24 July 2009

Mean, Nasty and Stupid

It's been a couple of days since the governor and the legislature reached a budget agreement, and there was some hope at the time that things might not turn out to be as bad as they looked then.

Well, they are: this budget deal is mean, nasty, and stupid. The budget cuts $15B altogether to close a $26B shortfall. Of these $15B, $9B come from education, divided between K-12 ($6B) and Higher Ed ($3B). The rest of the shortfall is covered through a combination of shameless money grab from counties and municipalities and accounting tricks. The budget deal allows resumption of oil drilling off the Santa Barbara Coast — which will bring in a measly $100M — but does not raise any other extra revenue.

It's true that some programs for the poor and the sick were completely eliminated, although they have heavily cut. Maybe that's why Assembly Speaker Karen Bass (D-LA) is smiling. But there is nothing to smile about.

The budget deal having been approved by the Senate in an all-night session, it is currently being debated in the Assembly where apparently one of the most contentious items is early release of prisoners from the State system (again, you would not want to step on the prison guards union's toes).

The Republicans in the Legislature have had their way in not raising any new revenue. Except of course when it comes to State and University Employees: what are salary cuts and furloughs if not a tax hike targeted at a very specific group, violating the spirit if not the letter of the Equal Protection Clause?

Unfortunately there is not much that can be done right now to bring back some sanity to the California political process. Local governments, unions and educators are beginning to build opposition to this cruel budget deal, but the problems are more far-reaching.

Well, then, what to do now? Here is a first list:
  1. Fix the electoral process with redistricting reform as enacted through Prop. 11 and move towards open primaries.
  2. Repeal Prop. 13 at least for commercial properties and the 2/3 majority requirement.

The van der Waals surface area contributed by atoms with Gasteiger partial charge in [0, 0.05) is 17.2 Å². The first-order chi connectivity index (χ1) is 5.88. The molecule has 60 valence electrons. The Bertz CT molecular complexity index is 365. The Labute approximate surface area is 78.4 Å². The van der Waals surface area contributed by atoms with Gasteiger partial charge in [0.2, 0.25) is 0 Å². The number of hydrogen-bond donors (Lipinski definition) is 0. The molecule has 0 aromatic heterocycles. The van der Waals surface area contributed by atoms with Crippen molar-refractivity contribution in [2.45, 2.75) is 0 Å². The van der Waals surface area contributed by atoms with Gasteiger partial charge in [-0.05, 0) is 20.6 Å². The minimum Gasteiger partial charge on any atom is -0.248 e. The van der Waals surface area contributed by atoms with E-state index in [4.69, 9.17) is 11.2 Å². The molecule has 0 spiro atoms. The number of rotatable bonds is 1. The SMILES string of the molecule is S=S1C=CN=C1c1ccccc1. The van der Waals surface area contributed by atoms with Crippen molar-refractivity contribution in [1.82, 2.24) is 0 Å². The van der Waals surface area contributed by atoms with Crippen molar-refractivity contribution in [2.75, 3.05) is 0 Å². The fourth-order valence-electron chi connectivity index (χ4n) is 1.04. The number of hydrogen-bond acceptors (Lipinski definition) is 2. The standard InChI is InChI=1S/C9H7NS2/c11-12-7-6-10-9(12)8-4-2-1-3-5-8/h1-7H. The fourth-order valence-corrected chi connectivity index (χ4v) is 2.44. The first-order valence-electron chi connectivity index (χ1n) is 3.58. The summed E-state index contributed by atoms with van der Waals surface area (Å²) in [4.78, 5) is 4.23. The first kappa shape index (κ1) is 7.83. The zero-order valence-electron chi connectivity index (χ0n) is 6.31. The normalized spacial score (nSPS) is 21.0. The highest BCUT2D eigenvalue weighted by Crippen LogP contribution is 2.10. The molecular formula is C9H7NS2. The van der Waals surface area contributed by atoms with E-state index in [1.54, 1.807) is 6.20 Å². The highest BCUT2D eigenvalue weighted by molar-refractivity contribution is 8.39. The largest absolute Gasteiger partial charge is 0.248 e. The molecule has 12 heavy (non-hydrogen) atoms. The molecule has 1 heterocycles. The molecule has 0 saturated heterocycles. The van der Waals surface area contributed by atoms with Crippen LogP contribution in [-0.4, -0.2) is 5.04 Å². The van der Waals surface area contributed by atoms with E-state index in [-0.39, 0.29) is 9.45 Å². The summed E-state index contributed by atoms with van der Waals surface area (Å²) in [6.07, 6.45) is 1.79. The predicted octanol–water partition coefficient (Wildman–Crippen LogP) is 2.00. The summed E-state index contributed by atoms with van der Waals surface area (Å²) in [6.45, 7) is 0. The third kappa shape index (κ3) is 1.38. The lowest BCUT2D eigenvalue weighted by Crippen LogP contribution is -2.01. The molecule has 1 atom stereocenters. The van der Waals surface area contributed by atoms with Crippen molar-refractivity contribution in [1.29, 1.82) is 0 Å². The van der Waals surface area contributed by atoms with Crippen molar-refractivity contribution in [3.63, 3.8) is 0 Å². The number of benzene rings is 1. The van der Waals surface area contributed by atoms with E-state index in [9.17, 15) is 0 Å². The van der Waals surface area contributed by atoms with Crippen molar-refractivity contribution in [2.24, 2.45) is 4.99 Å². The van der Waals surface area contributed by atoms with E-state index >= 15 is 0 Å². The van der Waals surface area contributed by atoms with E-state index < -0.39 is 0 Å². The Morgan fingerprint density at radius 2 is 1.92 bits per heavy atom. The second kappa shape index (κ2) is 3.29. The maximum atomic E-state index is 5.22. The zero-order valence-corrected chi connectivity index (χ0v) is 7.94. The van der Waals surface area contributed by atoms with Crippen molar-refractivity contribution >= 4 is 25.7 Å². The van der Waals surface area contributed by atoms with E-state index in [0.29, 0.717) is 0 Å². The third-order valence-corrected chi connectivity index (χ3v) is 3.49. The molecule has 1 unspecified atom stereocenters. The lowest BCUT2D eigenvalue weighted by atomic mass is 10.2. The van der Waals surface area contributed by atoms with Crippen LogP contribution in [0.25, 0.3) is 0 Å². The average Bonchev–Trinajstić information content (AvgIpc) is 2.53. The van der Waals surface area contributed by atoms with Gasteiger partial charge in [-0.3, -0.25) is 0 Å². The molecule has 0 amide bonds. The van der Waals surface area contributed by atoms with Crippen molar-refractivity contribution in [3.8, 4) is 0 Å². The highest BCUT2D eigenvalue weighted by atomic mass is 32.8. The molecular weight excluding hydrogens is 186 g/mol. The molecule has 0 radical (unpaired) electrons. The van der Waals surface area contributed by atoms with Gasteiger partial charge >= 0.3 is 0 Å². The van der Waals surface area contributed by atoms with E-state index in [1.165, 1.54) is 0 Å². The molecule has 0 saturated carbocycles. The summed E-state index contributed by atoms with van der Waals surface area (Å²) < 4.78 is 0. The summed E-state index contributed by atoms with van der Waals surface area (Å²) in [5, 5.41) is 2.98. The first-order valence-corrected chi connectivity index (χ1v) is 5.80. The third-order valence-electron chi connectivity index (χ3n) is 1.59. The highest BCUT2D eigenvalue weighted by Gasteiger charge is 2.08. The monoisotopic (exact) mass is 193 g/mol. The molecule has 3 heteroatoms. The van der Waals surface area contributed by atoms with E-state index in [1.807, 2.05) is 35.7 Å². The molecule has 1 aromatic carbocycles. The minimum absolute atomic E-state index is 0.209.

3. Approve AB 565, if necessary by putting it on the ballot for voters to approve directly. This would bring California in line with Texas (!!) in using an oil severance tax to fund higher Education.

Finally, hats-off to Lt. Gov. John Garamendi, who was the only one to speak against the budget cuts in education at the UC Regents' meeting earlier this month. Unfortunately, it appears that Garamendi is running for Congress in California's 10th district. That's too bad: he's needed right here in California.

1 comment:

  1. Now that our legislators are supposedly on the same track with E-Verify, it needs to be rigorously enforced? California--a Sanctuary State--will need exclusive attention along with other border states, because they have been occupied by millions of illegal immigrants, causing major damage to their economies. Once E-Verify is fully implemented on a permanent basis for all the working population, including all persons on a payroll? My suggestion is an army of federal inspectors of perhaps retired civil servants, senior citizens in their resident community, to make unexpected inspections on large and small businesses.

    The inspectors will probably have to be armed with a general search warrant, but honorable business will hardly impose this restriction if they have nothing to hide? This will be a strict deterrent to parasite businesses, who will never be aware--WHEN THAT FEDERAL OFFICER--is going to turn up, to observe their workers? They will audit their books and check for irregularities in the workplace. This is happening in Italy and other countries, because of the importation of illegal foreign labor, has caused major concerns amongst the countries bona-fide workers. If Washington is really sincere about the10.5 jobless Americans, then we need to impose heavy penalties on those business that scorn the law. Another possibility is a reward system for informants, who have positive knowledge of companies that are scoffing at E-Verify, and committing the offense of hiring illegal aliens. Business are living off taxpayers taxes, because they don't convey health care to their illegal hires.

    Get on the phone and tell your Representative, you support--THE SAVE ACT-- 202-224-3121 Believe it! Your voices are having the right effect.?Support for the bi-partisan SAVE Act, which will expand E-Verify and protect American jobs! We must focus on the key to this major problem-the jobs that attract illegal aliens. It would phase in a requirement for every employer to use the electronic verification system. We must also be aware that the Democrats are ready to open the gates to our nation, once a path to citizenship is announced. Search out the facts at NUMBERSUSA, AMERICANPATROL

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